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Antique Stocks Collecting Themes - Part II

People who collect antique stock certificates (Scripophily) often collect based on a particular characteristic (theme)  common to the certificates they like. This is the second in a series of three articles that describe and gives examples of popular themes.

Most people collect antique stock certificates by type, or theme, to give a common thread to their collection and to add passion to the search for specific certificates (though most of us also “cheat” and collect others just because we like them). Collecting themes also provides a logical way to organize or display your favorite stock certificates.

The “Part I” article before this one discussed themes of Industry, Geography, Vignette (artwork), Family Relationship (name) and Time Period.  Here are some other popular themes:

1.      Events, or some portion of one -

Examples:  Civil War, Confederate Institutions, Volunteer Bounty Bonds, Veterans Organizations

2.      Firsts, or among the firsts -

Examples:  Experimental Aircraft (Custer Channel Wing), Steam Locomotives (Tom Thumb), seminal autos (Willys-Overland Jeep), first electrically wired cities (Cincinnati Edison), current companies over a century old (Wells Fargo)

3.      Famous Names, issued to or signed by -

Examples:  Rockefeller, Disney, Remington, Pabst, Houdini, Rothschild, Chaplin, Buick, Morgan, Ames, Lorillard…

4.      Extreme Numbers on the certificate -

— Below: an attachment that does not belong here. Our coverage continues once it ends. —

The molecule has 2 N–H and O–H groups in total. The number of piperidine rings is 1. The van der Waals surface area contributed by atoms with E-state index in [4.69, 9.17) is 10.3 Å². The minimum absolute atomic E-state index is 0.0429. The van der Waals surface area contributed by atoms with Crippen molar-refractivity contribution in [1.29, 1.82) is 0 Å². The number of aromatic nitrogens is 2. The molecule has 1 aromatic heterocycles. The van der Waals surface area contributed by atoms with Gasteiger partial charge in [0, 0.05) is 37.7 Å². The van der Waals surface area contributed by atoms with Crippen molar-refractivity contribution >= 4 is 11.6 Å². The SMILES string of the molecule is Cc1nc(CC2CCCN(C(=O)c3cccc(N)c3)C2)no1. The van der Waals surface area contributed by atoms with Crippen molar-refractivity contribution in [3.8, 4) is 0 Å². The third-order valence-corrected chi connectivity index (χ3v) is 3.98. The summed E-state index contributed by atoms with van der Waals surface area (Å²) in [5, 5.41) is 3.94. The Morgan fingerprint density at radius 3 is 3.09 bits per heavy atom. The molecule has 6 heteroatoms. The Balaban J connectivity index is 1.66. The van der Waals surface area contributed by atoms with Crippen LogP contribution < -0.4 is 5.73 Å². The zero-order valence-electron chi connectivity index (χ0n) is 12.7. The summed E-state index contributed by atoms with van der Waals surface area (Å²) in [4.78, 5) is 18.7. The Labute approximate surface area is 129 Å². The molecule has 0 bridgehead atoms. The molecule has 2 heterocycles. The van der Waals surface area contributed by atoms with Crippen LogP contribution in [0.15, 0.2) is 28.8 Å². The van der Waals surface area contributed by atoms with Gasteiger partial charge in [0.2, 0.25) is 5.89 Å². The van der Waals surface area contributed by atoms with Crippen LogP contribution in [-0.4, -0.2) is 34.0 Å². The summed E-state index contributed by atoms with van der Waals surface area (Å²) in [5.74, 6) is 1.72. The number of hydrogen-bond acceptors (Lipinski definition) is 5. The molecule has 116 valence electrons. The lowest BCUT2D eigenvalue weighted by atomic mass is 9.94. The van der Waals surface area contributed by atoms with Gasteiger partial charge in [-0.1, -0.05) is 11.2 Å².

Examples:  Bonds for $1,000,000 or more, stock certificates for more than 10,000 shares or less than 10 shares, company capital of less than $1 million, low registration number (three digits or less)

5.      Unissued (the printed date usually has a blank in it, such as 187_) -

These are certificates that were never authorized, filled out and given to a share owner.  They have usually come from storage and archives of the companies, banks and printers that were involved with the issuance process.

Some people prefer unissued documents because they often are in better condition than “used” certificates.  Other collectors prefer issued ones because the names, writing and wear show they were held in people’s hands and used in commerce a century or more ago.

There are literally millions of permutations possible by crossing themes.  For example, if your family can be traced to Philadelphia, you might collect issued, canceled (the word is usually spelled with one L, but not always), green certificates that have one or two digit registration numbers with portrait vignettes from the 1800’s.

Or, maybe not.  If your family name is Miller, you could just buy Grandpa a “Millerstown Iron Company” stock certificate, have it framed and give it to him for Christmas.  Guaranteed, he won’t get duplicates of that gift.

So you can decide on a theme(s), or just browse and absorb and maybe a theme will develop as you learn more about what’s available and what strikes that special cord in you.  If nothing elseBusiness Management Articles, you will find fascinating insights into the people and things that made this country.

Source: Free Articles from


Larry Crain is a collector, author and dealer in Scripophily (the collecting of antique stock certificates). Visit Antique Stock Certificates Scripophily for images, values, more articles and research tools for old stock certificates.  Real Stock Histories has research tools for old company and industry historical information. Parts I and III of this series can be found at Scripophily Articles.

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